LAW XIV.
Anyone who annoys another by means of magic incantations or diabolical arts, and renders him inactive, or ill; or who prepares or administers poison to him, is guilty of a capital crime,[1] and shall be punished with death.
LAW XV.
Anyone who kills an ascendant, shall have his head wrapped in a cloth, and after having been sewed up in a sack, shall be thrown into the water.[2]
LAW XVI.
Where anyone is guilty of fraud in the administration of a guardianship, he shall be considered infamous; and, even after the guardianship has been terminated, if any theft is proved to have been committed, he shall, by the payment of double damages, be compelled to make good the loss which he caused.
[1]"Paricida esto." A mistake in the derivation of this word has resulted in much confusion. Paricidium was at first employed to denote felonious homicide, and was therefore synonymous with murder. The root is par, and not pater. The term afterwards obtained a much broader signification than it had originally, and was applied indiscriminately to the killing of relatives. It was sometimes even used to designate treason, or generally, any capital crime.—ED.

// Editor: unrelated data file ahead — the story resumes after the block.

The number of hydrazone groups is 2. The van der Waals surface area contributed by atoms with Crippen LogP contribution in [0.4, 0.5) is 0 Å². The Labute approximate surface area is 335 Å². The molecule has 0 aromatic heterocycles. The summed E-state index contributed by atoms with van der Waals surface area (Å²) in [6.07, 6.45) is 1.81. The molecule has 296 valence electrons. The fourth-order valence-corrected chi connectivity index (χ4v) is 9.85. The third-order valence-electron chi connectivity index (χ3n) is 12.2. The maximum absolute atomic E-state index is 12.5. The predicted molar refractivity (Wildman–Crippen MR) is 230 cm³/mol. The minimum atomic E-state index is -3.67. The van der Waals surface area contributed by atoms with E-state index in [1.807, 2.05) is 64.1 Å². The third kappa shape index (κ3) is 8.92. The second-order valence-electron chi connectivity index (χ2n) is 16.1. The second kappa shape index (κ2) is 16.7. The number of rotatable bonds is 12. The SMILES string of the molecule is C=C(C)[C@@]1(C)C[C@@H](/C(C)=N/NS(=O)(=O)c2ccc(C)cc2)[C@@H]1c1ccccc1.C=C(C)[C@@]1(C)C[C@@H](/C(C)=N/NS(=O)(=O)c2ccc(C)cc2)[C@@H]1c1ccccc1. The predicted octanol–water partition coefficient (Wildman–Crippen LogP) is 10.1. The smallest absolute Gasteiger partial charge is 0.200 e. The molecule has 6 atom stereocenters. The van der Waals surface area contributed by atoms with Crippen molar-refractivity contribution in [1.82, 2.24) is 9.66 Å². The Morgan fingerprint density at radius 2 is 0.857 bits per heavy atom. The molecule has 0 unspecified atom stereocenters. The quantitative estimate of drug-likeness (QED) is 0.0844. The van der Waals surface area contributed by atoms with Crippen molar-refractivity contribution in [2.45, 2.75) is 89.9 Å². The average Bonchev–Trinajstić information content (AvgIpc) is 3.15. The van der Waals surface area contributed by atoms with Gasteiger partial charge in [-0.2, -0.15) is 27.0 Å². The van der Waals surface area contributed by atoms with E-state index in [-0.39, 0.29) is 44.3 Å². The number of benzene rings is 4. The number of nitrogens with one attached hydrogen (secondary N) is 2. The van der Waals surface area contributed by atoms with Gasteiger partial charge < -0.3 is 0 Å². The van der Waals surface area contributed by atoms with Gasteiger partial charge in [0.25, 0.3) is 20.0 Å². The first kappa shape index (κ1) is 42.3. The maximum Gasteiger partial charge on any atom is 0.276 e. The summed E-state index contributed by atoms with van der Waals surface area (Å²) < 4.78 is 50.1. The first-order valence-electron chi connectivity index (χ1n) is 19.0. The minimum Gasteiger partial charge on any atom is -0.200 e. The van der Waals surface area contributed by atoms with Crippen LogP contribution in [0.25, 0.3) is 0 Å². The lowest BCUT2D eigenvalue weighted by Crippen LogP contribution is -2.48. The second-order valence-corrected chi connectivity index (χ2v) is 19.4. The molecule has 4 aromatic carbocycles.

[2] The scope of this law—that took its name from a culeus, or leathernsack— was vastly enlarged by the Lex Pompeia de Paricidiis, which virtually made every blood-relative, or person connected by affinity with the culprit, subject to its penalty. A dog, a viper, a cock, and an ape, were sewed up with him in the sack. The ancient writers have not assigned any reason for the selection of these singular companions that shared the fate of the murderer. If no body of water was at hand, the sack and its contents were exposed to wild beasts.—ED.
Law XVII.
When a patron defrauds his client, he shall be dedicated to the infernal gods.
TABLE VIII. concerning the laws op real property.
Law I.
A space of two feet and a half must be left between neighboring buildings.[1]
Law II.